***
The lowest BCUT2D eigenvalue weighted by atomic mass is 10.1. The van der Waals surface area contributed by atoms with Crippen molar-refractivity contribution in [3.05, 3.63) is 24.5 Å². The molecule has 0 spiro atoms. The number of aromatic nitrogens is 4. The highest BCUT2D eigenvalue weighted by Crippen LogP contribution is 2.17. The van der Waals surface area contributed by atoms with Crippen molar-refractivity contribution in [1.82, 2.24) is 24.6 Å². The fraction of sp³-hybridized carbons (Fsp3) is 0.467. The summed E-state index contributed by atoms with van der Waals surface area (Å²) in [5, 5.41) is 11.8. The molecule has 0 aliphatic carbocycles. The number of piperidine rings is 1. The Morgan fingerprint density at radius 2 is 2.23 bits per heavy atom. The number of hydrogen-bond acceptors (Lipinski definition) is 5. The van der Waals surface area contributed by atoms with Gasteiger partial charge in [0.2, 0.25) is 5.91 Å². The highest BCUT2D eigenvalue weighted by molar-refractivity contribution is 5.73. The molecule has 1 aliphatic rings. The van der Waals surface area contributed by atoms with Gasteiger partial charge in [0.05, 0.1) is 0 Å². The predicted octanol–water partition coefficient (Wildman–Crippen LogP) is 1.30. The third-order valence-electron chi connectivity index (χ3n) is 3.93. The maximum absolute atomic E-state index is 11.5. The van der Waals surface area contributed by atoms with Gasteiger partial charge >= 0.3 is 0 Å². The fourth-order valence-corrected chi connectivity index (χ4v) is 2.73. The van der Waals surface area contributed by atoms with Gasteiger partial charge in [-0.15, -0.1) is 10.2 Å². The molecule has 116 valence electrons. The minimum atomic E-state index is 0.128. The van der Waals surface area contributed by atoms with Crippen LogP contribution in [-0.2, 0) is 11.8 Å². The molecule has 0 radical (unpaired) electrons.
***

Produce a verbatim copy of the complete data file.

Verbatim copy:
The lowest BCUT2D eigenvalue weighted by atomic mass is 10.1. The van der Waals surface area contributed by atoms with Crippen molar-refractivity contribution in [3.05, 3.63) is 24.5 Å². The molecule has 0 spiro atoms. The number of aromatic nitrogens is 4. The highest BCUT2D eigenvalue weighted by Crippen LogP contribution is 2.17. The van der Waals surface area contributed by atoms with Crippen molar-refractivity contribution in [1.82, 2.24) is 24.6 Å². The fraction of sp³-hybridized carbons (Fsp3) is 0.467. The summed E-state index contributed by atoms with van der Waals surface area (Å²) in [5, 5.41) is 11.8. The molecule has 0 aliphatic carbocycles. The number of piperidine rings is 1. The Morgan fingerprint density at radius 2 is 2.23 bits per heavy atom. The number of hydrogen-bond acceptors (Lipinski definition) is 5. The van der Waals surface area contributed by atoms with Gasteiger partial charge in [0.2, 0.25) is 5.91 Å². The highest BCUT2D eigenvalue weighted by molar-refractivity contribution is 5.73. The molecule has 1 aliphatic rings. The van der Waals surface area contributed by atoms with Gasteiger partial charge in [0.05, 0.1) is 0 Å². The predicted octanol–water partition coefficient (Wildman–Crippen LogP) is 1.30. The third-order valence-electron chi connectivity index (χ3n) is 3.93. The maximum absolute atomic E-state index is 11.5. The van der Waals surface area contributed by atoms with Gasteiger partial charge >= 0.3 is 0 Å². The fourth-order valence-corrected chi connectivity index (χ4v) is 2.73. The van der Waals surface area contributed by atoms with Gasteiger partial charge in [-0.15, -0.1) is 10.2 Å². The molecule has 116 valence electrons. The minimum atomic E-state index is 0.128. The van der Waals surface area contributed by atoms with Crippen LogP contribution in [-0.2, 0) is 11.8 Å². The molecule has 0 radical (unpaired) electrons.